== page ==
Shocking gaps in UK maternal mental health services

#everyonesbusiness Campaign Launched Today

Pregnant women and new mothers across almost half of the UK do not have access to specialist perinatal mental health services, potentially leaving them and their babies at risk, according to data released today (8 July).

Everyone's Business

Maps highlighting the gaps in provision are published today by the Maternal Mental Health Alliance to mark the launch of its everyonesbusiness campaign.

The Alliance of professional bodies, patient organisations and charities, is warning that women who develop a perinatal mental illness are missing out on essential and potentially lifesaving care.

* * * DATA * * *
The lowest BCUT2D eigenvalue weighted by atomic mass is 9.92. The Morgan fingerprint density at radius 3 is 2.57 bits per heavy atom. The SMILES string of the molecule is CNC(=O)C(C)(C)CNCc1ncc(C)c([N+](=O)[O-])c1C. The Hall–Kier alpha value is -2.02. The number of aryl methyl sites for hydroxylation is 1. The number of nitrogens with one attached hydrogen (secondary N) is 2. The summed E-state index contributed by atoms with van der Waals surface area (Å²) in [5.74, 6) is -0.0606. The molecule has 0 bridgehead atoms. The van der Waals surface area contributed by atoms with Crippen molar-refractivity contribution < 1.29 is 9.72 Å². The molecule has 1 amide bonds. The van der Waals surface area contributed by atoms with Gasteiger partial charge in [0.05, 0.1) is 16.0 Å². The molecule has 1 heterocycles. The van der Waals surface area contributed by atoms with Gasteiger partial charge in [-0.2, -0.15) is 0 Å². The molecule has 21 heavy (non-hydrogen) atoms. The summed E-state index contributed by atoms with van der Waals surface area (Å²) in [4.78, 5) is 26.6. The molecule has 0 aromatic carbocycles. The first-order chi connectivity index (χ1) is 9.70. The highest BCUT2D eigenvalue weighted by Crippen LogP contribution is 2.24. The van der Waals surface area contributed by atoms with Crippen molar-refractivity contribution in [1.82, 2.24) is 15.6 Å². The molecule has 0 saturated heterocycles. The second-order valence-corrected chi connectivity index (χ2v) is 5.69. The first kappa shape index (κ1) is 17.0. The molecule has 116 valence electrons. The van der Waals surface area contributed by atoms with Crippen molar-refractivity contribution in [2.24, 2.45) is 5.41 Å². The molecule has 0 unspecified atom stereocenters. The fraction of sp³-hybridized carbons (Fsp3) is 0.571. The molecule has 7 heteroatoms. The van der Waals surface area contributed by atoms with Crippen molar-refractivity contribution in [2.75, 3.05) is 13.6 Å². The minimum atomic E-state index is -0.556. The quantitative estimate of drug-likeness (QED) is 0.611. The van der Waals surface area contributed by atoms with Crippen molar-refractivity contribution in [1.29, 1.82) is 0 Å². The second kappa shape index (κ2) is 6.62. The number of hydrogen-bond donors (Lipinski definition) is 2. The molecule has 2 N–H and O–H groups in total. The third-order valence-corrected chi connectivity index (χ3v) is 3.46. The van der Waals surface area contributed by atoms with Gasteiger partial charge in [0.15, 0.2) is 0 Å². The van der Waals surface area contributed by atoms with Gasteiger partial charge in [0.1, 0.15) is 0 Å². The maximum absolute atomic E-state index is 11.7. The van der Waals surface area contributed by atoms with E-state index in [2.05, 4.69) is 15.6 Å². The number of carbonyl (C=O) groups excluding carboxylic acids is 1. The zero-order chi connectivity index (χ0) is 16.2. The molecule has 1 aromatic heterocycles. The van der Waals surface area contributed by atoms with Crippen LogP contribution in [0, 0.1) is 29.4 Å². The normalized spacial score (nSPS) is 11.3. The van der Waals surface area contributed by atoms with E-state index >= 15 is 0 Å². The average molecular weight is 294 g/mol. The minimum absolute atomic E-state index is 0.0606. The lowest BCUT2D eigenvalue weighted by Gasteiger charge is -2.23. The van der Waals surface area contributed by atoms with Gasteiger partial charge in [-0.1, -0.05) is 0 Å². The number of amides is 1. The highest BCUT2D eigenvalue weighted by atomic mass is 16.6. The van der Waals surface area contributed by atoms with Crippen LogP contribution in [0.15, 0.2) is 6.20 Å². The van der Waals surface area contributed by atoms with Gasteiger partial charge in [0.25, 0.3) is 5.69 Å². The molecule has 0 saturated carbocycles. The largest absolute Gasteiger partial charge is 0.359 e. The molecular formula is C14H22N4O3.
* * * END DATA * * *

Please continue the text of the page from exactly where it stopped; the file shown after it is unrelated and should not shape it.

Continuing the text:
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APP Volunteering Event 2014

World First: Highest number of women with lived experience of Postpartum Psychosis come together under one roof!

Volunteer Event 2014On Saturday 26th April 2014, The Barberry in Birmingham was once again home to another fantastic APP event. The Volunteer Event gave thirty women who have experienced   Postpartum Psychosis and their families a chance to join together to talk about the future of the illness and the charity. 
 
The day combined a more formal agenda with chances for women to chat, meet  each other and share their stories. Several women in the room had never talked openly about their PP episode before and all who attended were deeply moved to be  surrounded  by individuals  who  truly understood  the  illness first hand.